Larry Scott’s power has eroded the past few months as league ADs have stepped up to try to put the Pac-12 in a better light. Scott’s contract runs through 2022.

When Pac-12 commissioner Larry Scott held his annual press conference Saturday at T-Mobile Arena, he was accompanied by Colorado chancellor Phil DiStefano. It was a long overdue change.

Scott has always gone solo. It has always been about Larry.

But Pac-12’s presidents and athletic directors have finally changed that course. This is no longer The League of Larry. Eight of the presidents who hired Scott in 2009 and essentially allowed him to bypass the ADs, have since been replaced.

Now the ADs, not Scott, are in charge of setting policy; Arizona athletic director Dave Heeke is the new chairman of the ADs’ council.

Scott’s power base eroded the last few months as revelations of excessive spending, officiating screw-ups, inconvenient football/basketball starting times, the relative lack of income from media rights and the disappointing performance of the Pac-12 Networks, among other things, put the league in a bad light.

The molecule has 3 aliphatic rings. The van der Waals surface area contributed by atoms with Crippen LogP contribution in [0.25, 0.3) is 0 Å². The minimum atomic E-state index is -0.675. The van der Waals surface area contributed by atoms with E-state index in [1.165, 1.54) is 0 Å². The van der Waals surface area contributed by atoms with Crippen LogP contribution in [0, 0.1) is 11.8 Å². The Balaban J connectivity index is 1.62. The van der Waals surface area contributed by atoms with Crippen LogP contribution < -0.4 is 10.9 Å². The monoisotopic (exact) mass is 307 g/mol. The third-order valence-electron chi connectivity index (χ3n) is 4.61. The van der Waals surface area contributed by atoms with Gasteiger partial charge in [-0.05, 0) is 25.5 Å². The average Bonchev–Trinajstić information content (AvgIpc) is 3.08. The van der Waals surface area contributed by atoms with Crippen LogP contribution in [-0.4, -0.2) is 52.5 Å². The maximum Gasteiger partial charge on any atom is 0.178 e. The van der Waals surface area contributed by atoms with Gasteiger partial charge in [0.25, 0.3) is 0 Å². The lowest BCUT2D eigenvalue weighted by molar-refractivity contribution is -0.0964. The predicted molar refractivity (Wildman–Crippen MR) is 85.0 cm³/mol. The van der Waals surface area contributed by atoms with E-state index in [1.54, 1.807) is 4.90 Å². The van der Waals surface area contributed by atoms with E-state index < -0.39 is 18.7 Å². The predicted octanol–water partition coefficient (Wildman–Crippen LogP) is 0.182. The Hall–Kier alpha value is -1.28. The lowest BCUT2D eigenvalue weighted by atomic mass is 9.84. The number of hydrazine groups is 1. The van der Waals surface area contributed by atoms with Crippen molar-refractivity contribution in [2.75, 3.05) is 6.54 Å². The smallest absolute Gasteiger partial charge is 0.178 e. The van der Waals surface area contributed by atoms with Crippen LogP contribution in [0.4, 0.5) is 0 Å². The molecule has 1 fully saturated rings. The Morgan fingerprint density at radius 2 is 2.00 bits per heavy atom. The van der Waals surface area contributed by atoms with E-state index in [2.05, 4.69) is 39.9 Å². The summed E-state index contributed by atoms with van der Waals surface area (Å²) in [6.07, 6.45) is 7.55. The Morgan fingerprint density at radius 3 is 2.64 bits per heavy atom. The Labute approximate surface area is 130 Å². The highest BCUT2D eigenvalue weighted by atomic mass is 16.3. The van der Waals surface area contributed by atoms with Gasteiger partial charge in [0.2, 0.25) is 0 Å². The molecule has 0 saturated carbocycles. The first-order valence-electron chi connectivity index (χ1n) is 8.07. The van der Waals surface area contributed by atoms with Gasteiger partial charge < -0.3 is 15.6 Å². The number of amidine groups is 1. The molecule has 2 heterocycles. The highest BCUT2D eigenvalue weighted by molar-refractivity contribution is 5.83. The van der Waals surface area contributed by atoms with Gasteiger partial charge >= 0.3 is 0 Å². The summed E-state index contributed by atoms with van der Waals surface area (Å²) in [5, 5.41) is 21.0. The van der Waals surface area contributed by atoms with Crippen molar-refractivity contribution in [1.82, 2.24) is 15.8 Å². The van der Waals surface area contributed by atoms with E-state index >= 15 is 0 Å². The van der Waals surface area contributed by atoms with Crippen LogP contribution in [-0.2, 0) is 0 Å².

Scott’s arrogance, his ability to reign with little opposition, has been replaced by the AD council, and by a board of presidents, chaired by DiStefano.

Scott’s longtime supporters, Arizona State president Michael Crow and Oregon State president Ed Ray, are not on the three-person president’s board and have, in a sense, lost significant influence.

Scott’s contract runs through 2022. But he will no longer be the face of the Pac-12, which is a long time coming.

Perhaps the AD council will consider moving the Pac-12 Tournament back to the MGM Grand Arena, across the street from T-Mobile Arena.

I was initially taken by the size of the T-Mobile facility — it seats 7,000 more fans — but after three seasons its shine has dulled.

The upper deck seats are so far from the playing surface that it’s a growing deterrent for fans to pay as much as $150 for a game — although Saturday morning the demand for Oregon-Washington championship tickets was so light that tickets on StubHub were available for $25.

The MGM Grand Arena, with a capacity of 12,900, was sold out on Friday and Saturday nights in 2014, 2015 and 2016. It had a buzz. There is little buzz at T-Mobile.

In its first season at T-Mobile, Arizona drew successive crowds of 18,153, 19,224 and 18,927. This year, through Friday, the highest single-session attendance was 13,955, and that figure appeared to be inflated.